Friday, October 15, 2010

Yeshua (Jesus) is Eternal

One of the most confusing things about the Bible and Christianity in general is the question of "Is Christ Divine".

Jewish people will say no.
Muslims will say no.
Most Christians will say yes.

I am not trying to reason with the divine nature of Yeshua or trying to call him GOD Y'hweh, I am only providing examples for those who may believe that Yeshua is eternal in the sense as eternal to man. We have no desire to continue the 1700 year argument brought forth by Arian, but this certainly supports his beliefs.

That question or doctrine turned out to be the most important in human history, from that time until the beginning of sorrows. Millions died because of it as it ushered in the establishment of the era of the trinity or the sword in 450AD and that atrocity lasted until the 18th century. The Father is truly greater than the Son.

We do not subscribe to the trinity or the exalted or expanded definition of the godhead as mentioned by Paul. Y'hweh is the God our Father. But Yeshua is indeed divine, but he is not Y'hweh.
Where can we find in the Bible the first mentions of some other divine force other than the Father? Or can we find that source?

Quite ironically we can find that proof in the first few passages of Genesis.

Looking at the Ancient Hebrew text of Genesis 1-3 we find:

(NOTE: The Hebrew may not be legible for all readers, you may need a particular font set for legible Hebrew viewing)
Genesis 1-3 - וַיֹּאמֶר אֱלֹהִים יְהִי אוֹר וַיְהִי
Genesis 1-3 Translation: - And he will Say Elohyim, He will exist (become) Light and he will exist (becoming) Light
Genesis 1-3 King James - Then God said, “Let there be light”; and there was light.

I am sure many of you have never seen the word "Elohyim". That is the first word of God written in Genesis. The literal translation means (POWERS or SPIRITS). God is God, but this may be a prelude to the Father our God and his Spirit moving upon the void and Elohyim may represent that.

This verse is often translated as God creating the physical light that we see today.

Genesis 1-4 - ד.....וַיַּרְא אֱלֹהִים אֶת-הָאוֹר כִּי-טוֹב וַיַּבְדֵּל אֱלֹהִים בֵּין הָאוֹר וּבֵין הַחֹשֶׁךְ
Genesis 1-4 - Translation - and~ he~ will~ See Elohiym at the light given that functional and he will make seperate Elohiym between the light and between the darkness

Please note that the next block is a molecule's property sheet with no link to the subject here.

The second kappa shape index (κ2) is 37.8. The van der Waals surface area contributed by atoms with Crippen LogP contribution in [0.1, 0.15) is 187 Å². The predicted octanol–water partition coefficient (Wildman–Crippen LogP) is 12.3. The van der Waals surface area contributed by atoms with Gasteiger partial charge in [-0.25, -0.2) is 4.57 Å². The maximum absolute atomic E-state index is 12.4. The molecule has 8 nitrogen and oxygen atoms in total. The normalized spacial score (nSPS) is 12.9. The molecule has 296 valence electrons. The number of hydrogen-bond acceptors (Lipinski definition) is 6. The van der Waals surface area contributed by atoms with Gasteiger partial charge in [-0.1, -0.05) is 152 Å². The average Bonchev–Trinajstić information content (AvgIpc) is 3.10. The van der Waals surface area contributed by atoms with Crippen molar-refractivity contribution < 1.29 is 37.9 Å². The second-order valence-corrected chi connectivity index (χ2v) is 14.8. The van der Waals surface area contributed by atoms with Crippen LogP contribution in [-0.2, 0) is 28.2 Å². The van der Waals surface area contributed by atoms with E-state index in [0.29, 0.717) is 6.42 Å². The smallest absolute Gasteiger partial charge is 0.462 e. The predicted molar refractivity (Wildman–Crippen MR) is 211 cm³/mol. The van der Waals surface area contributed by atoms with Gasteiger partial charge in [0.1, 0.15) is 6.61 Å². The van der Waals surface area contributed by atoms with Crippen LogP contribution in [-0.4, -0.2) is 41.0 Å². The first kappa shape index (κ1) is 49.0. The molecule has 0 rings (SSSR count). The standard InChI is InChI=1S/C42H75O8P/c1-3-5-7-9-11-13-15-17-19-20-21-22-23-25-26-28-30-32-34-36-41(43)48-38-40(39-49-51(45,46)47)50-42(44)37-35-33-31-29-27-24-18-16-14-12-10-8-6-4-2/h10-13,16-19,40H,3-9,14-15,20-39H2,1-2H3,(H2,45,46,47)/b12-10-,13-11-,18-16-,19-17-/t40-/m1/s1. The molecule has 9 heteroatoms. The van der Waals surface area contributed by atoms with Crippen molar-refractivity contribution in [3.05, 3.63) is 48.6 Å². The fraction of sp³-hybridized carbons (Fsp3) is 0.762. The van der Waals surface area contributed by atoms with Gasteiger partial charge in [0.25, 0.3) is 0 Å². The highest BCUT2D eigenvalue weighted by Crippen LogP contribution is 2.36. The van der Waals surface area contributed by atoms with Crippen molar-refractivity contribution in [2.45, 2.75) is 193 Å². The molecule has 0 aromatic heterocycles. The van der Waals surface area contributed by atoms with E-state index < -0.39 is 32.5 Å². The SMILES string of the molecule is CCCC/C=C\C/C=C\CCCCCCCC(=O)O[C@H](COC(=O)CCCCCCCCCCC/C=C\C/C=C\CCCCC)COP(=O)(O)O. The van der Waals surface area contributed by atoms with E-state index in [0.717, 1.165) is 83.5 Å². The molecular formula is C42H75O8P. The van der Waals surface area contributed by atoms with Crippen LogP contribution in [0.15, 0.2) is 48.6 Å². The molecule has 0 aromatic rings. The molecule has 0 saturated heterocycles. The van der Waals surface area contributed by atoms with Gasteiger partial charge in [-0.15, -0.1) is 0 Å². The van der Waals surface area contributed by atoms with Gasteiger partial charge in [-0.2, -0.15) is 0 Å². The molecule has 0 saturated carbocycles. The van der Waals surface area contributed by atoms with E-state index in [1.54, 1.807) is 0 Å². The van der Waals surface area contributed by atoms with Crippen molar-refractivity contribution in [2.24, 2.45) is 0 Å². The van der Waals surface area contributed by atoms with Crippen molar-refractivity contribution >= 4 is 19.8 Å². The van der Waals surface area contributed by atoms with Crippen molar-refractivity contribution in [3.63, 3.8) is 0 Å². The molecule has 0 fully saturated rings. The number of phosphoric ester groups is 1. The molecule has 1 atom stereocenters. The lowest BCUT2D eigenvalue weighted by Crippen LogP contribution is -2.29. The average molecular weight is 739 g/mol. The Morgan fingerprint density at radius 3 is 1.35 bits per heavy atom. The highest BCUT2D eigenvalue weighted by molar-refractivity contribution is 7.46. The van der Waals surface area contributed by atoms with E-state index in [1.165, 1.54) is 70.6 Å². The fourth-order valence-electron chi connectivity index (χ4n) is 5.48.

Genesis 1-4 King James - And God saw the light, that it was good; and God divided the light from the darkness

Shortly after this passage God divided the light into night and day. But further on into Genesis we see that God creates light for a second time and seems to be very specific on what this light is.

Genesis 1-15 King James - And let them be lights in the expanse of the sky to give light on the earth." And it was so.
Genesis 1-15 יז.....וַיִּתֵּן אֹתָם אֱלֹהִים בִּרְקִיעַ הַשָּׁמָיִם לְהָאִיר עַל-הָאָרֶץ לִמְאוֹרֹת בִּרְקִיעַ הַשָּׁמַיִם לְהָאִיר עַל-הָאָרֶץ וַיְהִי-כֵן׃
Genesis 1-15 Translation - and he will give - at them - Elohiym - in sheet - the sky - to make glow - upon - the land -to luminary - s - in sheet - the sky - to make glow - upon - the land - and he will exist - so
Genesis 1-16 King James - God made two great lights—the greater light to govern the day and the lesser light to govern the night. He also made the stars.

Genesis 1-16, the Hebrew scripture references the separation of night and day and the big luminary is for day and little one is for the regulation of night. He also made the stars. Just as the KJV translation above.

So why does God create light for a second time? It really makes no sense unless you think of the first Light not necessarily as the physical photons of light but as a Light of God, as a spiritual Light, the Word, the Power.

He may have created a Light for man, and an offspring of Him and separated it from the darkness, our chief defense attorney with the Father, a pure Light, YESHUA and that light was pure and without darkness.

But the most confusing thing about the literal Hebrew translation is the word "Elohiym". This term is usually meant to be considered plural, meaning more than one. But Elohiym can also be interchangeable as singular. And is most commonly used in this respect. This is the reason, I believe, the King James version uses the singular name of God. But later on in Genesis it throws us another curve ball.

Genesis - 1-26 Translated from Hebrew- And said Elohiym, Let us make mankind in Our image, according to Our likeness; and let them rule over fish of the ocean and over birds of the heavens, and over the cattle and over all the earth and over all the crawlers crawling on the earth.

The curve ball is the word OUR and US
There is only one explanation for this. That explanation is that Yeshua existed before he took the form of a man, he is the first Light or Soul Created by Y'hweh. His spirit existed in the time of creation, not in the flesh of Yeshua. I cannot not imagine that Y'hweh is talking to the Angels when HE says US and OUR.
There is an established hierarchy; The Father our God and the The Son our Savior. The Holy Spirit is the Father’s and he uses the Holy Spirit as he sees fit.

As the New Testament says; Yeshua is "Alpha and Omega" the beginning and the end.

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